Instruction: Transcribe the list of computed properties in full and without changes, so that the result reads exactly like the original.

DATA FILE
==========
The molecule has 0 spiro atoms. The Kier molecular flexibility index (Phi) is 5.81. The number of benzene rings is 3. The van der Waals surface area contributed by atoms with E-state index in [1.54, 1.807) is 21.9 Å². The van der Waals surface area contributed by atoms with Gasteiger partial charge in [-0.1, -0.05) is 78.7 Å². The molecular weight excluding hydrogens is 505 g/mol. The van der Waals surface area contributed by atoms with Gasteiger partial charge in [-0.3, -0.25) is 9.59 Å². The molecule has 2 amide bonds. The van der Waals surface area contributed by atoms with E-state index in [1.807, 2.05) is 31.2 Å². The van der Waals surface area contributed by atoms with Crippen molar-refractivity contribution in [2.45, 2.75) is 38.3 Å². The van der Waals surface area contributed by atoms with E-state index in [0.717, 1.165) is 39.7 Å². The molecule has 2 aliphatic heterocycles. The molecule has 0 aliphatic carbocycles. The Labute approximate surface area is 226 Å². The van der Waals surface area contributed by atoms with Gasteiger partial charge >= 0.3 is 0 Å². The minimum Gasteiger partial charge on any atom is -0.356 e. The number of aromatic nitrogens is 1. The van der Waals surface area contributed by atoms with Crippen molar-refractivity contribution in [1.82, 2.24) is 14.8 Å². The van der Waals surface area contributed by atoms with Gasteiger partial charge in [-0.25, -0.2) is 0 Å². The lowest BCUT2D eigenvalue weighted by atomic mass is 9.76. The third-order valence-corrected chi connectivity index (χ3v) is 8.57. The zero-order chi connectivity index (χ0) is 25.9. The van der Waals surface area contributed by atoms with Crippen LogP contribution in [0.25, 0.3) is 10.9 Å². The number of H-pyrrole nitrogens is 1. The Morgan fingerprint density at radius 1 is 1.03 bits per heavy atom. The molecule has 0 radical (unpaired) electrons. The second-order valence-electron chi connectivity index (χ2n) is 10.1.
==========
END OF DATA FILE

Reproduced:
The molecule has 0 spiro atoms. The Kier molecular flexibility index (Phi) is 5.81. The number of benzene rings is 3. The van der Waals surface area contributed by atoms with E-state index in [1.54, 1.807) is 21.9 Å². The van der Waals surface area contributed by atoms with Gasteiger partial charge in [-0.1, -0.05) is 78.7 Å². The molecular weight excluding hydrogens is 505 g/mol. The van der Waals surface area contributed by atoms with Gasteiger partial charge in [-0.3, -0.25) is 9.59 Å². The molecule has 2 amide bonds. The van der Waals surface area contributed by atoms with E-state index in [1.807, 2.05) is 31.2 Å². The van der Waals surface area contributed by atoms with Crippen molar-refractivity contribution in [2.45, 2.75) is 38.3 Å². The van der Waals surface area contributed by atoms with E-state index in [0.717, 1.165) is 39.7 Å². The molecule has 2 aliphatic heterocycles. The molecule has 0 aliphatic carbocycles. The Labute approximate surface area is 226 Å². The van der Waals surface area contributed by atoms with Gasteiger partial charge >= 0.3 is 0 Å². The minimum Gasteiger partial charge on any atom is -0.356 e. The number of aromatic nitrogens is 1. The van der Waals surface area contributed by atoms with Crippen molar-refractivity contribution in [1.82, 2.24) is 14.8 Å². The van der Waals surface area contributed by atoms with Gasteiger partial charge in [-0.25, -0.2) is 0 Å². The lowest BCUT2D eigenvalue weighted by atomic mass is 9.76. The third-order valence-corrected chi connectivity index (χ3v) is 8.57. The zero-order chi connectivity index (χ0) is 25.9. The van der Waals surface area contributed by atoms with Crippen LogP contribution in [0.25, 0.3) is 10.9 Å². The number of H-pyrrole nitrogens is 1. The Morgan fingerprint density at radius 1 is 1.03 bits per heavy atom. The molecule has 0 radical (unpaired) electrons. The second-order valence-electron chi connectivity index (χ2n) is 10.1.